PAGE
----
One year ago, I was in a hospital room with my wife and my new daughter. She had been out of the womb a day, but I already knew that my life had inalterably changed. It is a cliché to say it, but there is truly nothing like meeting your child for the first time. For nine months their face, their shape, and their eye color is hidden from you, yet only inches away.
This is a week to think about birth and death — it’s Holy Week. And I have the distinct privilege of proclaiming the good news on Easter Sunday. My wife and I co-pastor, so I only get to do this every other Easter. And I do consider it a privilege. The pews are fuller than any other Sunday, which is a beautiful sight to see, and the de-churched, un-churched, agnostic, and doubting people of the world hesitatingly darken our doors. We’ve got on our Sunday Easter best; children’s bellies are full of peeps and other sugary easter goodies. Families anticipate Easter brunch — deviled eggs, ham, collard greens, and one hell of a dessert table.
But underneath all of that fanfare is a feeling of dread for the congregants and for me, the preacher of the day. Because at some point I’ve got to ascend to the pulpit and at the age of 33, offer a word of paradox to a people who live in a world of reason. There is no number of trumpets, brass or bellowing choir that can still the anxiety and fear that we all will feel on Easter morning this year. For one thing, a deadly virus spoiled two Easters. And even with the slight promise of the pandemic’s retreat, our screens are flooded with the terror of war, the prospect of a financial meltdown, and the reminder of it all every time we pump our gas at $4.57 a gallon.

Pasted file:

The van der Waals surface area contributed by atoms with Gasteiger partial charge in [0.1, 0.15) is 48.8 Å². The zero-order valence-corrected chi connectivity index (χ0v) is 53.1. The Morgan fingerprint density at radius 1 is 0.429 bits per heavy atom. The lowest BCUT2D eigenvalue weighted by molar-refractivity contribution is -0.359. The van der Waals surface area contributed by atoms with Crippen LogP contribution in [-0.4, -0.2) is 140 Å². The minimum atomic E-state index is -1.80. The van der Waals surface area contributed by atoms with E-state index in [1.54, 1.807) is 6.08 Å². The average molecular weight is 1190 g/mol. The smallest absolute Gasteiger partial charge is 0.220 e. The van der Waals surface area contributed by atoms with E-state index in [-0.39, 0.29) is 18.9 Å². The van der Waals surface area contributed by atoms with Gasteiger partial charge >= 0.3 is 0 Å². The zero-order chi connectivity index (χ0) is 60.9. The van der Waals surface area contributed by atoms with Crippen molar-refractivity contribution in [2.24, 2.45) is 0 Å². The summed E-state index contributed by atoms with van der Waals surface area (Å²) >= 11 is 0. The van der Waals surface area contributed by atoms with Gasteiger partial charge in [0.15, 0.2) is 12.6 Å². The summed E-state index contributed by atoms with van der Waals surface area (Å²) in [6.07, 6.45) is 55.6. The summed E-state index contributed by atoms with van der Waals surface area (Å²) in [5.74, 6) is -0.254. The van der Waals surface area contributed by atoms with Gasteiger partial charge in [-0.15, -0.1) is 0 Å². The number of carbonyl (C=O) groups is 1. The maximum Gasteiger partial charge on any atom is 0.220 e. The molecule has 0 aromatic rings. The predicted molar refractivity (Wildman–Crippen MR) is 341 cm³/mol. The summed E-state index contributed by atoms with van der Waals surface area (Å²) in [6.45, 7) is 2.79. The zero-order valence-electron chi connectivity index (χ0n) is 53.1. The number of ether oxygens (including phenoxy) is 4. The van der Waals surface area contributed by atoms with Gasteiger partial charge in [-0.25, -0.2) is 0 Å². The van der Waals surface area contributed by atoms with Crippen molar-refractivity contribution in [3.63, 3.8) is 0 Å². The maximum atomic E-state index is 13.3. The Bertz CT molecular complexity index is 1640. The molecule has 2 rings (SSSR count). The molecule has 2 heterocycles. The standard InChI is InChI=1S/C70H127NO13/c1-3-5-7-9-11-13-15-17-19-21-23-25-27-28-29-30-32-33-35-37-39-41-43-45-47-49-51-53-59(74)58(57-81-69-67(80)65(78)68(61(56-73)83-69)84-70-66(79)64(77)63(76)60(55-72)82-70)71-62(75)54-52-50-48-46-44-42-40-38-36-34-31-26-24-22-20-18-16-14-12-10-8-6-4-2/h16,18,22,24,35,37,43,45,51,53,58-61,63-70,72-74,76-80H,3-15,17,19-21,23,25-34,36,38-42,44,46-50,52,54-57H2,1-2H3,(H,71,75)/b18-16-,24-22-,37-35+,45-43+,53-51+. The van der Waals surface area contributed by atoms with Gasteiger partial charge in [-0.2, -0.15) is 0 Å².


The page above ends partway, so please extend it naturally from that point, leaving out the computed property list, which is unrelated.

This Easter, I am so tempted to soften the earth-shattering reality that resurrection portends. Instead of dwelling on a really dead human body really being brought to life, I could talk about spring flowers, the power of optimism, and the joy of being together again. But none of those things can rescue the world from its collision course with death. None of those things can wrangle us out of the chains of sin and brokenness.
There is only one who can do that — the God who rescued the enslaved Israelites from the tyranny of Pharaoh and the God who, in the language of Rev. Dr. Martin Luther King Jr., can “make a way out of no way.” In Luke’s Gospel, this ridiculous message was given to the inner circle of disciples by women. When they shared their story, “the disciples believed it to be an idle tale.” That response may sound familiar to some of us. The disciples didn’t believe the source – the stories of women in the ancient world were not considered authoritative – the angels of God knew otherwise. Even more so, the disciples didn’t believe that the tomb was empty, that Jesus was alive.
Given that my wife is a preacher and my mother a woman of ministry, I’d love to pause here and deride the disciples for their idiotic myopia. But the older I get, and the more I watch the news, the easier it becomes to believe that Easter is in fact an idle tale. Can the dead really be raised? Can God really act in the world, and why doesn’t God act more often?
This Sunday, I’ll have to be honest about this resurrection business. I cannot prove it any more than I can prove that meeting my daughter for the first time changed my life. Nevertheless, on that morning a year ago, we chose for our daughter the name Joanna. We chose that name because we wanted her to be named after one of the first preachers of Easter — one of the three women who first beheld the empty tomb. We also chose that name, I see now, because of hope. Because we hope and believe this thing really happened. Because we believe the power of God is greater than death, even when it feels to be an idle tale.